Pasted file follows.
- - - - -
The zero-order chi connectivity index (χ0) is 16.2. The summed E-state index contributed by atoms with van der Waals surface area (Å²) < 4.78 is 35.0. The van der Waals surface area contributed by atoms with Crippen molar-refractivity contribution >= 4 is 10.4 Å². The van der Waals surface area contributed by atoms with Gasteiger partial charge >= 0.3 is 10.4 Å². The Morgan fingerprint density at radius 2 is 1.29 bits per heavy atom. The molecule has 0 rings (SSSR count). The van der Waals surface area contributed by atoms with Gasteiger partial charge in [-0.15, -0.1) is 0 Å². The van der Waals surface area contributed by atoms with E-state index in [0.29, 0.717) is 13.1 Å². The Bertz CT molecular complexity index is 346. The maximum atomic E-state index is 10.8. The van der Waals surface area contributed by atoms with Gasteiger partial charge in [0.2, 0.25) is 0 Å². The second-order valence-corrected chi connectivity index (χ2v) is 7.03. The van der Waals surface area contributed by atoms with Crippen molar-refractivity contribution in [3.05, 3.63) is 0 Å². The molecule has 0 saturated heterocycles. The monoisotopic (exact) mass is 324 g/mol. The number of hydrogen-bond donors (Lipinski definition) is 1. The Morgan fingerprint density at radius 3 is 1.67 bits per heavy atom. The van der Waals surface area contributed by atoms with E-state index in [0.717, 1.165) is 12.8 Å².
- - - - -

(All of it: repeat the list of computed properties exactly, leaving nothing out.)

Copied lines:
The zero-order chi connectivity index (χ0) is 16.2. The summed E-state index contributed by atoms with van der Waals surface area (Å²) < 4.78 is 35.0. The van der Waals surface area contributed by atoms with Crippen molar-refractivity contribution >= 4 is 10.4 Å². The van der Waals surface area contributed by atoms with Gasteiger partial charge >= 0.3 is 10.4 Å². The Morgan fingerprint density at radius 2 is 1.29 bits per heavy atom. The molecule has 0 rings (SSSR count). The van der Waals surface area contributed by atoms with Gasteiger partial charge in [-0.15, -0.1) is 0 Å². The van der Waals surface area contributed by atoms with E-state index in [0.29, 0.717) is 13.1 Å². The Bertz CT molecular complexity index is 346. The maximum atomic E-state index is 10.8. The van der Waals surface area contributed by atoms with Gasteiger partial charge in [0.2, 0.25) is 0 Å². The second-order valence-corrected chi connectivity index (χ2v) is 7.03. The van der Waals surface area contributed by atoms with Crippen molar-refractivity contribution in [3.05, 3.63) is 0 Å². The molecule has 0 saturated heterocycles. The monoisotopic (exact) mass is 324 g/mol. The number of hydrogen-bond donors (Lipinski definition) is 1. The Morgan fingerprint density at radius 3 is 1.67 bits per heavy atom. The van der Waals surface area contributed by atoms with E-state index in [0.717, 1.165) is 12.8 Å².